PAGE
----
*Make them answer the question: "What are you doing here?" Don't be afraid to say, "Try again."
Because the reason why someone might uproot themselves from some other place and come to your city and set up shop should never be fucking trivial, or an afterthought. It ought to be at least ONE of the reasons that your character would involve himself in things. And it ought to be something serious. If some trouble comes over the horizon, and you don't have a very good reason to be in this city, then why in the fuck would you stay?

Tuesday, November 03, 2015

Not Everyone Can Be Saved

I think if there is any harder lesson to learn in life, it is this.
most of us start out pretty innocent. Some of us even start out with an extra helping of smart, or even kind.
And as we grow we see a world where transcendent beauty and viscera-curdling horror live cheek-by-jowl with one another, like Kentucky weather.
If there is one thing, that I could change about Chat-games. If there is one thing out there that i could extol and expand upon, it is the desire to make the online chat world into a much stronger community.
I would wish that the Online chat community could be something that was so strong that it could weather the storms of human behavior. That you could play a character and have fun, but also have a place to go where you have people who don't hassle you because you're weird. Because when you're weird the FIRST thing you need in your life is a place to go where they don't hassle you for it.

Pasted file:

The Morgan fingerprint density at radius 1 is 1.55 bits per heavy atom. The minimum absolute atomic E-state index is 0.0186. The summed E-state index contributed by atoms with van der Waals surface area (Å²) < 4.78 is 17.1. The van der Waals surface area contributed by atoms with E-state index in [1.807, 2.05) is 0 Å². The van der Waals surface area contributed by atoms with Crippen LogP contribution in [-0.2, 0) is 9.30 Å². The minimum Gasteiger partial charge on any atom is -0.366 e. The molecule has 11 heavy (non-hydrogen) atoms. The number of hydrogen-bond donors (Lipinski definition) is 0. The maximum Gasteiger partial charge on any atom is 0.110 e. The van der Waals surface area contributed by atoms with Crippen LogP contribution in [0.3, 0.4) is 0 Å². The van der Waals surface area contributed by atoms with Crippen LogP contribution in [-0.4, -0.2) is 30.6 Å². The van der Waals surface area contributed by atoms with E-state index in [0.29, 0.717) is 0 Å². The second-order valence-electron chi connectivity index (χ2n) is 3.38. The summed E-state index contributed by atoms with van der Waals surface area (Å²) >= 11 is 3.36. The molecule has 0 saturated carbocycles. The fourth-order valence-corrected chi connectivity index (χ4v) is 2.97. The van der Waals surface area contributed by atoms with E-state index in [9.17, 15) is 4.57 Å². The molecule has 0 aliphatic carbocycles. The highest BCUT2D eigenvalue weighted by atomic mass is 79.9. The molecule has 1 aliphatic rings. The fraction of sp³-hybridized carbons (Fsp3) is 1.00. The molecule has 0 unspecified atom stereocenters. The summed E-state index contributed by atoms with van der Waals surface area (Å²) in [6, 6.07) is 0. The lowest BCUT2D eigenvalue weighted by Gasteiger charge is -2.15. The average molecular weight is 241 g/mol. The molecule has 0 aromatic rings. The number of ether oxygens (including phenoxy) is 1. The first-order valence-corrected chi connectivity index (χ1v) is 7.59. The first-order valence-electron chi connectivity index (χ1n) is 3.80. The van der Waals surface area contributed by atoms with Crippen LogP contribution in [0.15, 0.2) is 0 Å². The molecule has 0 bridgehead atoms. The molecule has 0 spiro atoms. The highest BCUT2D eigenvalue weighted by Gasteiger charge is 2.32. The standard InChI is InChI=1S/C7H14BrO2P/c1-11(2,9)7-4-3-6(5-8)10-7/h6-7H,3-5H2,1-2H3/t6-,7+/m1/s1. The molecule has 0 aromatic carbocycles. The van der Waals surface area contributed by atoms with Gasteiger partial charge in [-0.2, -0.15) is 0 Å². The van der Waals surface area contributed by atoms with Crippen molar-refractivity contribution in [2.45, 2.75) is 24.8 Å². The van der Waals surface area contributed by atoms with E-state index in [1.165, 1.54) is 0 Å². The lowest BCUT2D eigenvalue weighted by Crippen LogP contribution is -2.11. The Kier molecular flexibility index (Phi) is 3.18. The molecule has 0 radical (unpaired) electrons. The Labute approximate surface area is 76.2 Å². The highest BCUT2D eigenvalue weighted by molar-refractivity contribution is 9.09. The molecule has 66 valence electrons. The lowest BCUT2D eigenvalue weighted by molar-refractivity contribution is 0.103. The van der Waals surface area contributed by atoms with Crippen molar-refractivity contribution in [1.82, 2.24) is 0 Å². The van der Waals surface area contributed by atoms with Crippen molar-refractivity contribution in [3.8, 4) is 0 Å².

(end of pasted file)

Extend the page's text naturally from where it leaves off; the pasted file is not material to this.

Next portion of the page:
We are all ages. kinds, creeds, religions or lack thereof, Sexes, or lack thereof, and orientations. If we share one thing in common, it is a desire to pretend, and that gives us more in common with one another than many of us share with our own damn families. We ought to be sharply aware of how important that is, in the lives of some people. It may be that the person on the other end of the net is struggling with gender identity, or addiction, or any number of problems. On any given night they may desperately need to talk to someone. You may, without even realizing it, have saved a life or two. Maybe you sat and talked to someone in PM's until the wee small hours. Or maybe your character said something to them that put the finger right on the problem they were having. You may never know.